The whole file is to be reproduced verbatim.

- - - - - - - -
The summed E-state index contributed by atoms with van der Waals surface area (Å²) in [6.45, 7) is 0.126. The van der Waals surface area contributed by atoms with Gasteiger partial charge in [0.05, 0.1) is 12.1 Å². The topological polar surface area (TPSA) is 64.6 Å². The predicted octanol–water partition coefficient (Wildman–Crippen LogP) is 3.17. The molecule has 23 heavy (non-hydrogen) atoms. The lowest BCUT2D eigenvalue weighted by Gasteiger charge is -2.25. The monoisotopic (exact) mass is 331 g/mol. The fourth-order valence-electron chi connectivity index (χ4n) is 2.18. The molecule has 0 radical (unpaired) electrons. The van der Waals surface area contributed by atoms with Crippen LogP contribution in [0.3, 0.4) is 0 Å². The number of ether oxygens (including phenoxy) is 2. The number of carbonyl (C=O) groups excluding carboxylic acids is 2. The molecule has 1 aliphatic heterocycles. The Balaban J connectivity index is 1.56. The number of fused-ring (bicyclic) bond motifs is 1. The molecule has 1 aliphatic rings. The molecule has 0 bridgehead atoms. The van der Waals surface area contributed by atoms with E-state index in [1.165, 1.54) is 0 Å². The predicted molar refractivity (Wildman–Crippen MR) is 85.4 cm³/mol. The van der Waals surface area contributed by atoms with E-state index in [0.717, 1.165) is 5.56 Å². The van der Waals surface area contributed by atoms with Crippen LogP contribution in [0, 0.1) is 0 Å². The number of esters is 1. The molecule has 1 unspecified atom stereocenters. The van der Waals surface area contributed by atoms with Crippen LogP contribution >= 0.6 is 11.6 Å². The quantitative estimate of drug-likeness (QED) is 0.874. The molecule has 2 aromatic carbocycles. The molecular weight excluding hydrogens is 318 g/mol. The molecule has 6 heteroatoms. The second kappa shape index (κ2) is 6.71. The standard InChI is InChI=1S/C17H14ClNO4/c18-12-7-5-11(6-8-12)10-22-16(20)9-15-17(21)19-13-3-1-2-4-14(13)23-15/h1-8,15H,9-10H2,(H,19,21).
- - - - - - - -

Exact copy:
The summed E-state index contributed by atoms with van der Waals surface area (Å²) in [6.45, 7) is 0.126. The van der Waals surface area contributed by atoms with Gasteiger partial charge in [0.05, 0.1) is 12.1 Å². The topological polar surface area (TPSA) is 64.6 Å². The predicted octanol–water partition coefficient (Wildman–Crippen LogP) is 3.17. The molecule has 23 heavy (non-hydrogen) atoms. The lowest BCUT2D eigenvalue weighted by Gasteiger charge is -2.25. The monoisotopic (exact) mass is 331 g/mol. The fourth-order valence-electron chi connectivity index (χ4n) is 2.18. The molecule has 0 radical (unpaired) electrons. The van der Waals surface area contributed by atoms with Crippen LogP contribution in [0.3, 0.4) is 0 Å². The number of ether oxygens (including phenoxy) is 2. The number of carbonyl (C=O) groups excluding carboxylic acids is 2. The molecule has 1 aliphatic heterocycles. The Balaban J connectivity index is 1.56. The number of fused-ring (bicyclic) bond motifs is 1. The molecule has 1 aliphatic rings. The molecule has 0 bridgehead atoms. The van der Waals surface area contributed by atoms with E-state index in [1.165, 1.54) is 0 Å². The predicted molar refractivity (Wildman–Crippen MR) is 85.4 cm³/mol. The van der Waals surface area contributed by atoms with E-state index in [0.717, 1.165) is 5.56 Å². The van der Waals surface area contributed by atoms with Crippen LogP contribution in [0, 0.1) is 0 Å². The number of esters is 1. The molecule has 1 unspecified atom stereocenters. The van der Waals surface area contributed by atoms with Crippen LogP contribution >= 0.6 is 11.6 Å². The quantitative estimate of drug-likeness (QED) is 0.874. The molecule has 2 aromatic carbocycles. The molecular weight excluding hydrogens is 318 g/mol. The molecule has 6 heteroatoms. The second kappa shape index (κ2) is 6.71. The standard InChI is InChI=1S/C17H14ClNO4/c18-12-7-5-11(6-8-12)10-22-16(20)9-15-17(21)19-13-3-1-2-4-14(13)23-15/h1-8,15H,9-10H2,(H,19,21).